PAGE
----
August marked the first month of no reported deaths for the first time since 2003. This is great news for the US military as well as the Iraqi security forces that seems to be maturing and taking on greater operational rolls. That, of course, does not take the US off the hook. The Iraqi democracy is still an infant and the country and its populace are still recovering from war, sectarian violence, and the legacy of Saddam Hussein. The new struggles are to make sure the government functions properly, unite the shattered regions, and withstand religious and political influence from Iran.
For the first time since the American invasion of Iraq, an entire month has passed without a single United States service member dying.
The milestone is particularly remarkable because it comes after 14 troops were killed in July, making it the most deadly month for the Americans in three years, and it has occurred amid a frightening campaign of suicide bombings and assassinations from Sunni insurgents that killed hundreds of Iraqis, resurrecting the specter of the worst days of sectarian fighting. (New York Times)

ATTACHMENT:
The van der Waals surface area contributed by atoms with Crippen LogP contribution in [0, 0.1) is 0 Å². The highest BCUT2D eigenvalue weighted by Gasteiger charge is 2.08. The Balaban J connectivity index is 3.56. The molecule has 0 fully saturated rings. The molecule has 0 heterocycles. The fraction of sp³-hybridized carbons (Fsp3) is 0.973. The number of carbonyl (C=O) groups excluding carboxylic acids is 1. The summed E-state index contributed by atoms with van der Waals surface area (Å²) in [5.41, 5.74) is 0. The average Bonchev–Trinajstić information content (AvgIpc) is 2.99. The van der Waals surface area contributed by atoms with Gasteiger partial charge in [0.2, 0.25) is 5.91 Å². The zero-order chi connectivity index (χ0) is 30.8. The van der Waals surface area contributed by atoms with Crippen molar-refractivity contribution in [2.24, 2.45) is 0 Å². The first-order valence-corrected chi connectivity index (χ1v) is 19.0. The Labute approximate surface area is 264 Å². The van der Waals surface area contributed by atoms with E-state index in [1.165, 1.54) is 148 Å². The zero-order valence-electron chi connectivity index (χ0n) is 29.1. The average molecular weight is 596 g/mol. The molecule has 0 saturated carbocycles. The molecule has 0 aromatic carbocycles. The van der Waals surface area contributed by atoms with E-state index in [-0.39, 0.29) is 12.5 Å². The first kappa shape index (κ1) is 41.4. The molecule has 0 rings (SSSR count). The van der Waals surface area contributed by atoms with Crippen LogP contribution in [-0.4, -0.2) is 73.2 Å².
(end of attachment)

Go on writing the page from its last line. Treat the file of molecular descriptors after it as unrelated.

On another note, while military deaths were at zero, the same cannot be said for Iraqi civilians. Two substantial attacks took place in middle and late August. Both attacks claimed around 100 Iraqi civilians and security forces. While these events are certainly not pleasant, the country has substantially improved since the dark days of 2004 through 2007. Maybe even enough to where political gains can be made and the need for a assertive US presence would be minimal.